]. All three studies above derived from sub-Saharan Africa used international diagnostic criteria to make a diagnosis of MDD just like we did in this study. However the picture on prevalence of MDD in HIV/AIDS is more complex than this, other studies undertaken both in South Africa and more recently in Uganda that used international diagnostic criteria reported rates of MDD as high as 40% [5
]. This wide variability in rates of MDD has previously been noted by Judd and colleagues (1994) in a review of studies on MDD in HIV/AIDS [22
]. Judd and colleagues (1994) attributed this wide variations in rates of MDD to a number of factors many of which are still relevant today, these included: methodological challenges in assessing MDD in somatically ill patients; differences in the composition of the study samples on 'at risk groups' (commercial sex workers, injection drug abusers, men who have sex with men, discordant couples, high risk occupational groups such as fisherfolk, and persons who acquired HIV perinatally) and on the different HIV clinical stages; whether the study population was predominantly in-patient or out-patient; and geographical differences [22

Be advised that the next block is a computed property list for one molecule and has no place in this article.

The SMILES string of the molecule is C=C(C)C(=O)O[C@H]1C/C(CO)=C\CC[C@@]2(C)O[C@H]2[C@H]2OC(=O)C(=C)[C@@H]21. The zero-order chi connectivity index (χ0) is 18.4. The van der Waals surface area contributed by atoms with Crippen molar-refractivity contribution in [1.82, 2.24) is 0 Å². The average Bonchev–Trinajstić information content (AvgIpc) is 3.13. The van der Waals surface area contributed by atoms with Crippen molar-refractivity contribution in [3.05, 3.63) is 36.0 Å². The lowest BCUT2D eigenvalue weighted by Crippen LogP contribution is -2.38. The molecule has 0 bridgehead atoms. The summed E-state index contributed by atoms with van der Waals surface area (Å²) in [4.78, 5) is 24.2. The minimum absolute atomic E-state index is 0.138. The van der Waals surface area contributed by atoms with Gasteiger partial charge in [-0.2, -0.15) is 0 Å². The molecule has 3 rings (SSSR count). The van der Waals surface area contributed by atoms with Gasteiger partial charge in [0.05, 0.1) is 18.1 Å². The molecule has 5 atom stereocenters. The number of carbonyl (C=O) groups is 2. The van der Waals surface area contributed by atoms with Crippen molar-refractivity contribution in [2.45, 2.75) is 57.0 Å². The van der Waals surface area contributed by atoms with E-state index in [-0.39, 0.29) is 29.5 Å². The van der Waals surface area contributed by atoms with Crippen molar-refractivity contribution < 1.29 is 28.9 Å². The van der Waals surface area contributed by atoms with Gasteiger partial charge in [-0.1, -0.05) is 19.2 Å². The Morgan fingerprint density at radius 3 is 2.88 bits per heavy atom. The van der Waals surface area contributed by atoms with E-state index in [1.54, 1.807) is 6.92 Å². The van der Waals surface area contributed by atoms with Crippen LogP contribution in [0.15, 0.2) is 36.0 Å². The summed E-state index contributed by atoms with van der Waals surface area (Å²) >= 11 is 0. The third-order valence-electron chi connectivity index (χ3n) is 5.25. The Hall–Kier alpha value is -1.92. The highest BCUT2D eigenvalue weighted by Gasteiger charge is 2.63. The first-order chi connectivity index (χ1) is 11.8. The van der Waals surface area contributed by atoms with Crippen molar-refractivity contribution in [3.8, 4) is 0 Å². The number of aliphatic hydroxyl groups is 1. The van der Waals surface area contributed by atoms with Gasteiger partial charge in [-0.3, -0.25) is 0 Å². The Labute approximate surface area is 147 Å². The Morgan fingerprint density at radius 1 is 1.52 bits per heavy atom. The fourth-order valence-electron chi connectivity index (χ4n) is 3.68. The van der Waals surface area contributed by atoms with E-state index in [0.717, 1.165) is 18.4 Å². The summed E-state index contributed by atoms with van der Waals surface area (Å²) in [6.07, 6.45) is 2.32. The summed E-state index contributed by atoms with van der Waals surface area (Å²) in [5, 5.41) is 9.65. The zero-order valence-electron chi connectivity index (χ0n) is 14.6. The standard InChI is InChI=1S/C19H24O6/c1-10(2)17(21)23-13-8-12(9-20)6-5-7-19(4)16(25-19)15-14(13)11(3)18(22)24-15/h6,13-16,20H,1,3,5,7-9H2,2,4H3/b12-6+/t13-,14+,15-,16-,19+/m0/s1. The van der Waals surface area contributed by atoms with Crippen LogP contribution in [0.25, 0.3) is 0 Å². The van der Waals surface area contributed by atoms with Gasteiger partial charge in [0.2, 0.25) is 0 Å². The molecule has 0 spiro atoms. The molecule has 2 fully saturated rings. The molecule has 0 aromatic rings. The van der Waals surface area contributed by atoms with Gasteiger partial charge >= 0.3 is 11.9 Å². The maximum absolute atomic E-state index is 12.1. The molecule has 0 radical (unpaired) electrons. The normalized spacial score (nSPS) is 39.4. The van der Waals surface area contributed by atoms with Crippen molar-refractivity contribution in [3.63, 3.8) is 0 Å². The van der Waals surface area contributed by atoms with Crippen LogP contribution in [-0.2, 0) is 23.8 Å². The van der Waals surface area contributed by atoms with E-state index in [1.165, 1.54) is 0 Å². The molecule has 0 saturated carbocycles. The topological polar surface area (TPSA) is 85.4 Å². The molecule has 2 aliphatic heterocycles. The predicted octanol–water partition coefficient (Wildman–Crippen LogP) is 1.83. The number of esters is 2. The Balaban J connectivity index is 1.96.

]. Judd et al. (1994) summarised their observation by stating that it was not yet possible to come to a clear conclusion about the prevalence of MDD in HIV/AIDS, a summary which still seems to be pertinent to the sub-Saharan African setting today [22
In this study female gender conferred a twofold increased odds for MDD relative to the male gender. A positive association between female gender and MDD in HIV/AIDS has previously been reported in Africa by both Kaharuza et al (2006) in Uganda and Orley et al (2004) in South Africa [6